Dublin Airport had its busiest ever year in 2015, as a record 25 million passengers travelled through the airport and its attendance at Routes Americas and now at Routes Asia in Manila, Philippines highlights its ambition to further grow traffic in, out and through the Republic of Ireland.
Passenger numbers increased by 15 percent last year with an additional 3.3 million people using Dublin Airport during 2015. The expansion was fuelled by 22 new routes and extra capacity on almost 40 existing services. To cope with growing passenger numbers airport operator, daa is midway through hiring about 350 new staff in areas such as security, customer service and asset management.
The growth in passenger numbers is expected to continue in 2016, as eleven new scheduled services have already been announced for this year, including new direct transatlantic services to Hartford Connecticut, Los Angeles, Newark and Vancouver. There are also new long-haul charter services to Cancun in Mexico and Montego Bay in Jamaica.
“Connectivity is vital for our island economy and the impact of these additional passengers and new routes at Dublin Airport will be felt right across the country,” said Ireland’s Minister for Transport, Tourism and Sport, Paschal Donohoe TD.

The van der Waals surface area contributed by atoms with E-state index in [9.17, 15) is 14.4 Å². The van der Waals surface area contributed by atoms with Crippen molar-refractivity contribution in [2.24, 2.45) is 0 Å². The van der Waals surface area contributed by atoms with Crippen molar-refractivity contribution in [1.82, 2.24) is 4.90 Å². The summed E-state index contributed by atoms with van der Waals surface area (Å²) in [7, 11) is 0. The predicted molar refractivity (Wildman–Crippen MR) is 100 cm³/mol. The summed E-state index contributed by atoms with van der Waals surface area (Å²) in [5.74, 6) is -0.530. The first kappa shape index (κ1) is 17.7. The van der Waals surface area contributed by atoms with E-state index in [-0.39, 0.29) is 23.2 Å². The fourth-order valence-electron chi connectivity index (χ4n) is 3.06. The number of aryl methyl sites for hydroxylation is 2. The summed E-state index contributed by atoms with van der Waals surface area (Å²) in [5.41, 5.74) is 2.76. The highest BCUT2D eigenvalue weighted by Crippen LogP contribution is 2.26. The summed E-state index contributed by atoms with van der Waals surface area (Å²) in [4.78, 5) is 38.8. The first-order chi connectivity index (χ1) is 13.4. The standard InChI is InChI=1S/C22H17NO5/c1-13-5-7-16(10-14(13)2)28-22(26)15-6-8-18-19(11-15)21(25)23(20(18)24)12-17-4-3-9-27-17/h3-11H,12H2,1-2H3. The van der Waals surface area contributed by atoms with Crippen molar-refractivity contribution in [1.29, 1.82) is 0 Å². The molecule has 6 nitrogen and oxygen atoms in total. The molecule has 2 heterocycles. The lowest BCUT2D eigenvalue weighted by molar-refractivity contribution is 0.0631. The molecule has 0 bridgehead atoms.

“Extra inbound passengers at Dublin Airport helped to bring record numbers of tourists to Ireland last year, and the opportunities offered to business by new routes from Dublin and additional choice on existing services similarly helped to boost trade and foreign direct investment, all of which are assisting our economic recovery,” he added.
Dublin Airport is also continuing to invest in upgrading its facilities. Improvements are being made to the departures and arrivals areas and security screening within Terminal 1 and an award-winning new retail and food and beverage area opened in T1 last year. Ten new aircraft parking stands will be completed before the summer, and an extension to the Terminal 2 multi-storey car park has been added to meet increased customer demand.
“We are constantly investing in the airfield and the passenger facilities to allow our customers to operate as efficiently as possible, and to provide a quality travel experience to the travelling public,” said Toland.
Dublin Airport is also currently evaluating plans for the development of a new runway, which will be an essential enabler for the Irish economy for many decades to come. A second parallel runway has been part of the Dublin Airport local area plan since the 1970s. Planning permission for a new runway was granted in 2007, but the project was put on hold due to the economic downturn.
Due to the significant growth in traffic, new records were set at Dublin Airport last year for overall passenger numbers, and for European traffic, British traffic, transatlantic traffic, and traffic to other international destinations. Dublin Airport also set new records for transfer traffic, as a growing number of passengers are choosing Dublin as their transatlantic hub, and for the number of passengers availing of the US preclearance facility in Terminal 2.